Learning to Become an Active Listener
While listening is a voluntary act, it is not an easy voluntary act. It takes time and effort and much practice to become an active listener.
First, you must work to overcome the biggest barrier to listening — the urge to talk too much. It is a physical impossibility to listen and talk at the same time. Active listening requires that you learn the art of silence.
When practicing this skill, you can begin by forcing yourself to be silent in places where you might normally be a very talkative person, such as parties, gatherings of friends, lunch with colleagues, or on a date. You might also work on this skill by learning the art of asking questions and waiting for answers. Let the other person talk as long as he or she wishes. Your job is to listen.
Another major obstacle to listening is prejudging the situation even before the other person or persons begin to speak. Prejudging means that you have already made up your mind about the outcome before you give the person or the information a chance.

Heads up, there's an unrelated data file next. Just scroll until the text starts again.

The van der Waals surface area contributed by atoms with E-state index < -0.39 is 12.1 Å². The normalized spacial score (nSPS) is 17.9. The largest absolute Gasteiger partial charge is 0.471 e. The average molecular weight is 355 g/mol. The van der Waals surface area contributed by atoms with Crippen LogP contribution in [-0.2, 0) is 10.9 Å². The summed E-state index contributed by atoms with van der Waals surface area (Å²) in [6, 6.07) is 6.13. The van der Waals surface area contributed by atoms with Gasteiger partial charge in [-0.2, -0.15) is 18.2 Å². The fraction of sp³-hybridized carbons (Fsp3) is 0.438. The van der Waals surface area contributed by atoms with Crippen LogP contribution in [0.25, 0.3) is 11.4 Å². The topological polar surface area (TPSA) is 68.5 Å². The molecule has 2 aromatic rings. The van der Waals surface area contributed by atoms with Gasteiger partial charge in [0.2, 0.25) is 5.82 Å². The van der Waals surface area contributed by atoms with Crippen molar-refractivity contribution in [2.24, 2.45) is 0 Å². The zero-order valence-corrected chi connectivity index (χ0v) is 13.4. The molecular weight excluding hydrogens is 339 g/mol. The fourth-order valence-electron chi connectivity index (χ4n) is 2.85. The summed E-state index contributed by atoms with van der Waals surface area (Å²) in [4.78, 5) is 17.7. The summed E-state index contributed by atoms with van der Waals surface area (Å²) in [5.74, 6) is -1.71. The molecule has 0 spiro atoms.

It may be that you do not like the information or idea being presented and you judge this unfairly, or it may be that you do not like the person communicating the message and you automatically judge the information based on who is giving it. Remember, active listening requires that you listen to the message and not judge the messenger until all of the cards are on the table.
When working on your skills to become a more active listener, consider the following tips:
Work hard to give your complete attention to the person communicating.
Avoid jumping to conclusions.
Listen for how something is said.
Listen for what is not said.
Do not overreact; give the communicator a chance.
Look for nonverbal signs in the message.
Leave your emotions and prejudices behind.
Give the communicator eye contact.
By practicing these simple techniques, you will be amazed at how quickly your listening skills begin to improve. You'll also begin to see a major difference in how you feel about yourself and your communication abilities.